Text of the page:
Slain Texas DA
had armed himself
KAUFMAN, Texas (AP) -- Kaufman County District Attorney Mike McLelland took no chances after one of his assistant prosecutors was gunned down two months ago. McLelland said he carried a gun everywhere he went and was extra careful when answering the door at his home.
"I'm ahead of everybody else because, basically, I'm a soldier," the 23-year Army veteran said in an interview less than two weeks ago.
On Saturday, he and his wife were found shot to death in their rural home just outside the town of Forney, about 20 miles from Dallas.
While investigators gave no motive for the killings, Forney Mayor Darren Rozell said: "It appears this was not a random act."
"Everybody's a little on edge and a little shocked," he said.
3 killed, 25 injured in 95-vehicle pileup
GALAX, Va. (AP) -- Police are now saying 95 vehicles were involved in 17 separate crashes along a mountainous, foggy stretch of interstate near the Virginia-North Carolina border.
Virginia State Police spokeswoman Corrine Geller says three people were killed Sunday and 25 people were taken to hospitals with injuries ranging from serious to minor.
The wrecks occurred on Interstate 77 in southwest Virginia in the Fancy Gap Mountain area. Geller says message boards along the interstate warned drivers of severe fog in the area. She says the crashes happened about 1:15 p.m., mostly because drivers were going too fast for conditions.
Traffic backed up for about 8 miles in the southbound lanes, which is where the wrecks occurred. Authorities also closed the northbound lanes so that emergency vehicles could get there.
'Obamacare' a course in marketing
WASHINGTON (AP) -- How do you convince millions of average Americans that one of the most complex and controversial programs devised by government may actually be a good deal for them?
With the nation still split over President Barack Obama's health care law, the administration has turned to the science of mass marketing for help in understanding the lives of uninsured people, hoping to craft winning pitches for a surprisingly varied group in society.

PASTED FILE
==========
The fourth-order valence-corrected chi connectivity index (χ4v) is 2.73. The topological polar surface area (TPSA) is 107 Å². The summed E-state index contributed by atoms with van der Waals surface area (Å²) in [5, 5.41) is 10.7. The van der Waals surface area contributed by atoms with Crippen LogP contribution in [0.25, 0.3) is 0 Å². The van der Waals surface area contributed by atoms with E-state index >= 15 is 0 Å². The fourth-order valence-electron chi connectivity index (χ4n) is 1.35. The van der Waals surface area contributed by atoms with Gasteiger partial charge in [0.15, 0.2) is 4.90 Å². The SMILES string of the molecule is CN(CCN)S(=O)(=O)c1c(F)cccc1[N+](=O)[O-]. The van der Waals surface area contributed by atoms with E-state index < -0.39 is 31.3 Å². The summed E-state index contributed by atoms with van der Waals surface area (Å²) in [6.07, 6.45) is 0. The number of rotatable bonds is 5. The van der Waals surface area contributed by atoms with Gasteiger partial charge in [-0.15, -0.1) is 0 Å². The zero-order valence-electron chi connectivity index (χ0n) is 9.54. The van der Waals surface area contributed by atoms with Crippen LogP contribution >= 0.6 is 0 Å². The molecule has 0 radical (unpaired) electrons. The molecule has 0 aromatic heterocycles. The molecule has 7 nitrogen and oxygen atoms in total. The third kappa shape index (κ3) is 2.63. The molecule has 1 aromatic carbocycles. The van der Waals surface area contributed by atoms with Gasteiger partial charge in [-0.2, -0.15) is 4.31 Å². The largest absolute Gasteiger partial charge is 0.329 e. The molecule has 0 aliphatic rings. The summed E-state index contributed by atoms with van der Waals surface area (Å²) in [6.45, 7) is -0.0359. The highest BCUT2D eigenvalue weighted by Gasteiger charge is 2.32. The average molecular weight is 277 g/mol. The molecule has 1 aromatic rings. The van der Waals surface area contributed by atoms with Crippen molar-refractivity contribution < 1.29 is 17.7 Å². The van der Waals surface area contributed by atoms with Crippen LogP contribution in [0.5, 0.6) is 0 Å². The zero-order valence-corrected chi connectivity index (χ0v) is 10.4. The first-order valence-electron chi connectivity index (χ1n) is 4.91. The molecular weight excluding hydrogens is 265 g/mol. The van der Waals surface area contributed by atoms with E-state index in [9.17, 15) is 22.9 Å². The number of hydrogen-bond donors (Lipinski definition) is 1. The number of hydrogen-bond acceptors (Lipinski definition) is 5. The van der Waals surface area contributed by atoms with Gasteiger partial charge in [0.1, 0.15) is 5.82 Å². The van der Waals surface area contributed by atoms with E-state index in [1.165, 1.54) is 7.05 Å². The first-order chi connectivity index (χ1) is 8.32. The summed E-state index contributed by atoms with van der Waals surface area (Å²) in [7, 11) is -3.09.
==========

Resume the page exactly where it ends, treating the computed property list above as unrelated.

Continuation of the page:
The law's supporters will have to make the sale in the run-up to an election -- the 2014 midterms. Already Republicans are hoping for an "Obamacare" flop that helps them gain control of the Senate, while Democrats are eager for the public to finally embrace the Affordable Care Act, bringing political deliverance.
It turns out America's more than 48 million uninsured people are no monolithic mass. A marketing analysis posted online by the federal Health and Human Services Department reveals six distinct groups, three of which appear critical to the success or failure of the program.
They're the "Healthy & Young," comprising 48 percent of the uninsured, the "Sick, Active & Worried," (29 percent of the uninsured), and the "Passive & Unengaged" (15 percent).
LAPD searching for kidnapping suspect
LOS ANGELES (AP) -- A transient with a long criminal record is being sought in the kidnapping of a 10-year-old girl who was snatched from her San Fernando Valley home before dawn last week and abandoned hours later in front of a hospital.
Police identified Tobias Dustin Summers, 30, as a suspect Saturday, but they couldn't elaborate on the motive or what led them to him. They also don't know if the girl was targeted.
"We have no information that the family knew this individual or that the individual knew any members of the family," Los Angeles Police Deputy Chief Kirk Albanese said.
About 40 detectives have been investigating since the girl was abducted from her home at around 3 a.m. Wednesday.
"They're working around the clock until this guy gets captured," Officer Norma Eisenman, a police spokeswoman, said Sunday. "As of right now, there are no new developments on the case."
Abbas clamping down on critics
HUSSAN, West Bank (AP) -- Mahmoud Abbas' government in the West Bank is getting tougher with critics, interrogating, prosecuting and even jailing several journalists and bloggers in recent months for allegedly "defaming" the Western-backed Palestinian leader.
Rights activists say the legal hassles are meant to silence dissent and that the campaign is intensifying despite promises to the contrary by Abbas. Targets of the crackdown include supporters of Abbas' political rival -- the Islamic militant Hamas -- and political independents who have written about alleged nepotism and abuse of power in Abbas' Palestinian Authority.
Abbas' aides insist the Palestinian leader opposes any curb on expression. They blame overzealous prosecutors and security officials, but government critics say Abbas could easily halt the clampdown.
"It's a good cop, bad cop routine. The bad cops are the security services, and the good cop is the benevolent president," said Diana Buttu, a former Palestinian Authority insider. They want to send a chilling message, she said, "and it works."
Abbas' foreign backers, who view him as key to delivering any future peace deal with Israel and maintaining quiet in the West Bank, have said little in public about the issue. Instead, during a visit to the West Bank in late March, President Barack Obama showered Abbas and his security forces with praise for their efforts to prevent militant attacks on Israel.